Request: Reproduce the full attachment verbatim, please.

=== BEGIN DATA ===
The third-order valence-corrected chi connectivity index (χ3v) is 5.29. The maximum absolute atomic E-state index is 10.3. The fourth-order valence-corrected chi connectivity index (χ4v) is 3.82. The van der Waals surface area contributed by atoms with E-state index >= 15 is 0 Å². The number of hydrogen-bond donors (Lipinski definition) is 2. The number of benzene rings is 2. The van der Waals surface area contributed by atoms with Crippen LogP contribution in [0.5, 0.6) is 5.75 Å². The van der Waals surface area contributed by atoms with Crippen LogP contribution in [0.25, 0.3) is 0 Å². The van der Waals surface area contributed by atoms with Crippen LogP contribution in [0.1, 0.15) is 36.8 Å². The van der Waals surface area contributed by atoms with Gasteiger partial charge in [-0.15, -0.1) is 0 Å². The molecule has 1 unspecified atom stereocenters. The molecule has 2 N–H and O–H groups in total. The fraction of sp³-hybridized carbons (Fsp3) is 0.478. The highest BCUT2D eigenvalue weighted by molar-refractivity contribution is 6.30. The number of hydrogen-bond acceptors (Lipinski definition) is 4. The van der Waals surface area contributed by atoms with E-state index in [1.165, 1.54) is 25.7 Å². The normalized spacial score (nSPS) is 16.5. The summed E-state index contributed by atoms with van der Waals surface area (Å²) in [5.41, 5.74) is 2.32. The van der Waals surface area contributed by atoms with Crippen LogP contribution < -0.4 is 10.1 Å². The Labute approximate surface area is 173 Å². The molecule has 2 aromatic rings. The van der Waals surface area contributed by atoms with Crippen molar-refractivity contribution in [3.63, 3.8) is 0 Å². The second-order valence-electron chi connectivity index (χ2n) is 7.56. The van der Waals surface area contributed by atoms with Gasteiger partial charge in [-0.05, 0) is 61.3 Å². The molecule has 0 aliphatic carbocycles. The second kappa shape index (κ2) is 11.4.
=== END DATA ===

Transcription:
The third-order valence-corrected chi connectivity index (χ3v) is 5.29. The maximum absolute atomic E-state index is 10.3. The fourth-order valence-corrected chi connectivity index (χ4v) is 3.82. The van der Waals surface area contributed by atoms with E-state index >= 15 is 0 Å². The number of hydrogen-bond donors (Lipinski definition) is 2. The number of benzene rings is 2. The van der Waals surface area contributed by atoms with Crippen LogP contribution in [0.5, 0.6) is 5.75 Å². The van der Waals surface area contributed by atoms with Crippen LogP contribution in [0.25, 0.3) is 0 Å². The van der Waals surface area contributed by atoms with Crippen LogP contribution in [0.1, 0.15) is 36.8 Å². The van der Waals surface area contributed by atoms with Gasteiger partial charge in [-0.15, -0.1) is 0 Å². The molecule has 1 unspecified atom stereocenters. The molecule has 2 N–H and O–H groups in total. The fraction of sp³-hybridized carbons (Fsp3) is 0.478. The highest BCUT2D eigenvalue weighted by molar-refractivity contribution is 6.30. The number of hydrogen-bond acceptors (Lipinski definition) is 4. The van der Waals surface area contributed by atoms with E-state index in [1.165, 1.54) is 25.7 Å². The normalized spacial score (nSPS) is 16.5. The summed E-state index contributed by atoms with van der Waals surface area (Å²) in [5.41, 5.74) is 2.32. The van der Waals surface area contributed by atoms with Crippen LogP contribution < -0.4 is 10.1 Å². The Labute approximate surface area is 173 Å². The molecule has 2 aromatic rings. The van der Waals surface area contributed by atoms with Crippen molar-refractivity contribution in [3.63, 3.8) is 0 Å². The second-order valence-electron chi connectivity index (χ2n) is 7.56. The van der Waals surface area contributed by atoms with Gasteiger partial charge in [-0.05, 0) is 61.3 Å². The molecule has 0 aliphatic carbocycles. The second kappa shape index (κ2) is 11.4.